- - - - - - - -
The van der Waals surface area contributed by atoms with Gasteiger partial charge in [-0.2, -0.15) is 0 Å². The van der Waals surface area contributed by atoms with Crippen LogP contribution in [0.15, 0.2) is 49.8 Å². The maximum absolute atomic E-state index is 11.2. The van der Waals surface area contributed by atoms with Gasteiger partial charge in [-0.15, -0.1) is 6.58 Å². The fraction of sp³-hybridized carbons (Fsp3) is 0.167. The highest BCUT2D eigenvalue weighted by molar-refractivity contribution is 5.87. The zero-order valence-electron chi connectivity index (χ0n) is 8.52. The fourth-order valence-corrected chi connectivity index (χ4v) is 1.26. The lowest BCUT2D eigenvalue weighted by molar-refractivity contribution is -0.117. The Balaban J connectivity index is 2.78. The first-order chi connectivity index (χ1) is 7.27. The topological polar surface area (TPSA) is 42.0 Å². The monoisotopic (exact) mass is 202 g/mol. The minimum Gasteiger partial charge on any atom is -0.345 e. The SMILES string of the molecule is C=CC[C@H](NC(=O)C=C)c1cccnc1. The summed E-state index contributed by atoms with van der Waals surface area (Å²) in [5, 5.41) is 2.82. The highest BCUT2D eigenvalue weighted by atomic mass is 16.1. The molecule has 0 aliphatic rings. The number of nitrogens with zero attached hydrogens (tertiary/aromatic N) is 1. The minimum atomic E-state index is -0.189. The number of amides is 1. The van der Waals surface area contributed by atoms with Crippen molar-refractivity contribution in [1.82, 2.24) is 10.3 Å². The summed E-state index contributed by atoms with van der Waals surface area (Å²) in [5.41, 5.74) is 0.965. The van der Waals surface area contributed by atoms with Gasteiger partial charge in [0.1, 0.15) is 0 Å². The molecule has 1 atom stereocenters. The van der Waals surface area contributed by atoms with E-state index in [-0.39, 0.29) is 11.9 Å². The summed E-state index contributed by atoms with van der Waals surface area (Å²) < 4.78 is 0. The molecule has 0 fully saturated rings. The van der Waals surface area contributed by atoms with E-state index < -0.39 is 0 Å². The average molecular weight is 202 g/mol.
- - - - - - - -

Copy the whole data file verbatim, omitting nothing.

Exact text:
The van der Waals surface area contributed by atoms with Gasteiger partial charge in [-0.2, -0.15) is 0 Å². The van der Waals surface area contributed by atoms with Crippen LogP contribution in [0.15, 0.2) is 49.8 Å². The maximum absolute atomic E-state index is 11.2. The van der Waals surface area contributed by atoms with Gasteiger partial charge in [-0.15, -0.1) is 6.58 Å². The fraction of sp³-hybridized carbons (Fsp3) is 0.167. The highest BCUT2D eigenvalue weighted by molar-refractivity contribution is 5.87. The zero-order valence-electron chi connectivity index (χ0n) is 8.52. The fourth-order valence-corrected chi connectivity index (χ4v) is 1.26. The lowest BCUT2D eigenvalue weighted by molar-refractivity contribution is -0.117. The Balaban J connectivity index is 2.78. The first-order chi connectivity index (χ1) is 7.27. The topological polar surface area (TPSA) is 42.0 Å². The monoisotopic (exact) mass is 202 g/mol. The minimum Gasteiger partial charge on any atom is -0.345 e. The SMILES string of the molecule is C=CC[C@H](NC(=O)C=C)c1cccnc1. The summed E-state index contributed by atoms with van der Waals surface area (Å²) in [5, 5.41) is 2.82. The highest BCUT2D eigenvalue weighted by atomic mass is 16.1. The molecule has 0 aliphatic rings. The number of nitrogens with zero attached hydrogens (tertiary/aromatic N) is 1. The minimum atomic E-state index is -0.189. The number of amides is 1. The van der Waals surface area contributed by atoms with Crippen molar-refractivity contribution in [1.82, 2.24) is 10.3 Å². The summed E-state index contributed by atoms with van der Waals surface area (Å²) in [5.41, 5.74) is 0.965. The van der Waals surface area contributed by atoms with Gasteiger partial charge in [0.1, 0.15) is 0 Å². The molecule has 1 atom stereocenters. The van der Waals surface area contributed by atoms with E-state index in [-0.39, 0.29) is 11.9 Å². The summed E-state index contributed by atoms with van der Waals surface area (Å²) < 4.78 is 0. The molecule has 0 fully saturated rings. The van der Waals surface area contributed by atoms with E-state index < -0.39 is 0 Å². The average molecular weight is 202 g/mol.